United States District Court, D. Colorado
ORDER AFFIRMING AND ADOPTING THE RECOMMENDATIONS OF
UNITED STATES MAGISTRATE JUDGE GORDON P. GALLAGHER
CHRISTINE M. ARGUELLO UNITED STATES DISTRICT JUDGE
matter is before the Court on two Recommendations by United
States Magistrate Judge Gordon P. Gallagher (Doc. ## 45, 46),
wherein he recommends that the Court deny the Claimant's
Motion to Dismiss (Doc. # 23) and strike the Claimant's
Twelfth Affirmative Defense (Doc. # 15 at 8-9.) The
Recommendations are incorporated herein by reference.
See 28 U.S.C. § 636(b)(1)(B); Fed.R.Civ.P.
STANDARD OF REVIEW
Recommendations advised the parties that specific written
objections were due within fourteen (14) days after being
served with a copy of the Recommendation. (Doc. # 45 at 1,
n.2.) The Claimant timely filed his objection within fourteen
days, challenging both Recommendations entirely. (Doc. # 47.)
The Court is thus required to determine the disputed issues
de novo. Fed.R.Civ.P. 72(b)(3). In so doing, the Court
“may accept, reject, or modify the recommended
Government filed its Complaint for forfeiture in rem
alleging that Claimant's $114, 700.00 in currency
constitutes proceeds traceable to narcotics trafficking in
violation of 21 U.S.C. § 881(a)(6). (Doc. # 1.) To
prevail at trial, the Government must prove by a
preponderance of the evidence that the property is subject to
forfeiture. 18 U.S.C. § 983(c). In other words, the
Government must prove that it is more likely than not that
the proceeds are traceable to an exchange of controlled
substances. In re Winship, 397 U.S. 358, 371-72
(1970) (Harlan, J., concurring) (explaining the preponderance
of the evidence standard).
filed a Motion to Dismiss the Complaint pursuant to Federal
Rule of Civil Procedure 12, alleging that both 21 U.S.C.
§ 881(a)(6) and 18 U.S.C. § 983(c) violate the
United States Constitution under the Due Process Clause.
(Doc. # 23.) Claimant raises the same constitutional argument
as an affirmative defense in his Answer. (Doc. # 15 at 8-9.)
In both instances, Claimant argues that the forfeiture
statute is unenforceable, requiring either complete dismissal
of this case or, at the very least, the application of a
heightened burden. (Doc. ## 15 at 8-9; 47 at 1.)
Judge Gallagher disagreed with Claimaint's arguments,
recommending instead that Claimant's Motion to Dismiss be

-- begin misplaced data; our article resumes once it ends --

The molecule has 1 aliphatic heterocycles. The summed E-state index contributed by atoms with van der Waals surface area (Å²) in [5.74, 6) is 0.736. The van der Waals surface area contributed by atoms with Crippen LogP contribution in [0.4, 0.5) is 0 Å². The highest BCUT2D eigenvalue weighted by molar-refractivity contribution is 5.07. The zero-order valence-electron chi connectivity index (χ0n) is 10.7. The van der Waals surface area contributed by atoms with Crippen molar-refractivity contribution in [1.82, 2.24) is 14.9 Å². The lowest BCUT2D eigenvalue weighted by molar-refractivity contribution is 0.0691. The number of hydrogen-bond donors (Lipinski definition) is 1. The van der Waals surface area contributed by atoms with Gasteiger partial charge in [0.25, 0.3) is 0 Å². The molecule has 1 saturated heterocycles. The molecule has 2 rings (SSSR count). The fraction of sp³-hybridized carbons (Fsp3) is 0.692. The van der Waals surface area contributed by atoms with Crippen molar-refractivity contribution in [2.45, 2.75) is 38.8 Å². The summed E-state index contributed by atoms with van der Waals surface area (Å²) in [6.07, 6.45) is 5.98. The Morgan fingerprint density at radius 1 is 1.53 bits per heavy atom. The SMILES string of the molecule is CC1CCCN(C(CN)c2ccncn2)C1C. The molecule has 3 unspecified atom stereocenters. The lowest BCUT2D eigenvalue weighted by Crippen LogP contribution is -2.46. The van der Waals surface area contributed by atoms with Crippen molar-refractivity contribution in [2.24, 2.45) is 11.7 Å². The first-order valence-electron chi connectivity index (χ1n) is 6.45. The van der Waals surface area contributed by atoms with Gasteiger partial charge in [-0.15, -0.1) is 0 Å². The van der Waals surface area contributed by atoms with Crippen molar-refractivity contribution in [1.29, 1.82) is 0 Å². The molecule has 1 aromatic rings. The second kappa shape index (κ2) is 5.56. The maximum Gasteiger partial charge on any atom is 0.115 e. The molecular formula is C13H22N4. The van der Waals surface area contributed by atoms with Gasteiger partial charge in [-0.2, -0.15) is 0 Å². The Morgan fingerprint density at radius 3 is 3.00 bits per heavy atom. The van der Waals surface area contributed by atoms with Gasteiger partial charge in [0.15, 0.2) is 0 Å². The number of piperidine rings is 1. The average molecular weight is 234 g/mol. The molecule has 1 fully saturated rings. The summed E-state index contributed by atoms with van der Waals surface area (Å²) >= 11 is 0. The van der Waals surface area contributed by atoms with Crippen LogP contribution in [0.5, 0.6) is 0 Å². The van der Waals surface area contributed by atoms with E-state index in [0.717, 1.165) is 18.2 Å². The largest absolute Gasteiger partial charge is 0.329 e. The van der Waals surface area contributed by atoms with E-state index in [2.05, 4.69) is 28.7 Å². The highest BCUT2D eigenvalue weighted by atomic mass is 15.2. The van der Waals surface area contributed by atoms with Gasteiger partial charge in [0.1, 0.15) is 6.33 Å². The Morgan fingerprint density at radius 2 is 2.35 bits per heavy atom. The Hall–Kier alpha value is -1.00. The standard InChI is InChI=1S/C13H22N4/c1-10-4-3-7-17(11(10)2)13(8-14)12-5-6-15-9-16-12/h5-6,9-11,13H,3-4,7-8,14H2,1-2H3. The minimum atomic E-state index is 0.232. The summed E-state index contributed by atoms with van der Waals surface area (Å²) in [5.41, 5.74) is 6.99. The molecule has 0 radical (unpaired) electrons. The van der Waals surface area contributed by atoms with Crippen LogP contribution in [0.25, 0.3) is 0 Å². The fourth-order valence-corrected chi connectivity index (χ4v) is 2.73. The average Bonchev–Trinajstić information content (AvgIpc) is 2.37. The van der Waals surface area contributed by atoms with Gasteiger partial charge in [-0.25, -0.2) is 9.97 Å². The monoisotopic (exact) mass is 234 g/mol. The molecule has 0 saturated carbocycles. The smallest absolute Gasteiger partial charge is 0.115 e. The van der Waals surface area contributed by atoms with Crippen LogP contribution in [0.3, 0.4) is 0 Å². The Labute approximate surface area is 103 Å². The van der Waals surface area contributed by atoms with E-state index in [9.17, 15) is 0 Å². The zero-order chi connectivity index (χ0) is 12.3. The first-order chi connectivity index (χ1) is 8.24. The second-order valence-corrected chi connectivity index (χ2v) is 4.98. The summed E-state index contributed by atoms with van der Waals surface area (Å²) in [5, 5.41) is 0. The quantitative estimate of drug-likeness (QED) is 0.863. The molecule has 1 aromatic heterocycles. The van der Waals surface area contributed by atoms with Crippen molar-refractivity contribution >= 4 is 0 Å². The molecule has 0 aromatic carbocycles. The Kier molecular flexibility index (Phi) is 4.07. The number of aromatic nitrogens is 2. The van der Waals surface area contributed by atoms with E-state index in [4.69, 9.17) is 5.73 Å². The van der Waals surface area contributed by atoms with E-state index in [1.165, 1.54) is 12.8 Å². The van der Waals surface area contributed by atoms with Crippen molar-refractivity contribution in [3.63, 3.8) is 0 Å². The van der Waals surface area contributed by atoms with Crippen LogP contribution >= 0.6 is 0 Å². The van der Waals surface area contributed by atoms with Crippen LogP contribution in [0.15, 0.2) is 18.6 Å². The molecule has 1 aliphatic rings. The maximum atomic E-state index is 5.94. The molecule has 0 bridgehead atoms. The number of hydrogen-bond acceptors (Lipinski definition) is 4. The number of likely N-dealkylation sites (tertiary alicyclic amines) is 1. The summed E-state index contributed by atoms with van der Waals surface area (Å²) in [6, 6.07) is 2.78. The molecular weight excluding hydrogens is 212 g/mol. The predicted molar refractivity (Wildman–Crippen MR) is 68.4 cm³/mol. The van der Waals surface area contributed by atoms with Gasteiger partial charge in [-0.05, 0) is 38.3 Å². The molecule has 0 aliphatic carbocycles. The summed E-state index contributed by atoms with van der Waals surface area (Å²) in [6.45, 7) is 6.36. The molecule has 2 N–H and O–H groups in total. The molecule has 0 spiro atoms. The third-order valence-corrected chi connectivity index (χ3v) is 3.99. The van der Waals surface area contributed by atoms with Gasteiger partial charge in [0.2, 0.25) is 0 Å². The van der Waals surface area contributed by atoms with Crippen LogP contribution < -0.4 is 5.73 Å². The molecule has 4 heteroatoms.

denied and his affirmative defense be stricken. (Doc. # 45.)
Having reviewed the issues de novo, the Court agrees with
Magistrate Judge Gallagher with respect to both
CONSTITUTIONALITY OF 18 U.S.C. §
Court considers three factors when determining whether the
standard of proof in a particular proceeding comports with
due process: (1) the individual interest affected by the
proceeding; (2) the risk of error created by the procedure;
and (3) the countervailing governmental interest supporting
the challenged procedure. Santosky v. Kramer, 455
U.S. 745, 754 (1982). The Court finds that all three factors
weigh in favor of upholding the constitutionality of 18
U.S.C. § 983(c).
THE INDIVIDUAL INTEREST
to U.S. Const. amend. V, no person can be deprived of life,
liberty, or property without due process of law. However,
neither life nor liberty interests are at stake in this case.
Rather, the deprivation at issue is property-specifically,
currency allegedly stemming from illegal drug activity.
argues, however, that this action involves more than the mere
loss of money because it is significantly punitive and
criminal in nature, thereby necessitating the application of
a heightened beyond a reasonable doubt standard. (Doc ## 23
at 2, 5; 47 at 16.) Indeed, whether “forfeiture is
characterized as civil or criminal carries important
implications for a variety of procedural protections”
which include proper standards of proof. Leonard v.
Texas, 137 S.Ct. 847, 849-50 (2017) (denying petition
for a writ of certiorari).
Court, however, rejects Claimant's arguments because the
Supreme Court has already spoken on this issue. In United
States v. Ursery, 518 U.S. 267, 292 (1996), citing to
numerous cases supporting its conclusion, the Supreme Court
held that forfeiture proceedings under 21 U.S.C. § 881
“are neither punishment nor criminal for purposes of
the Double Jeopardy Clause.” United States v.
Ursery, 518 U.S. 267, 278-292 (1996). It added that
“there is little doubt that Congress intended
proceedings under §§ 881 and 981 to be
civil[.]” Id. at 288. The Court further
explained, “To the extent that § 881(a)(6) applies
to ‘proceeds' of illegal drug activity, it serves
the additional nonpunitive goal of ensuring that persons ...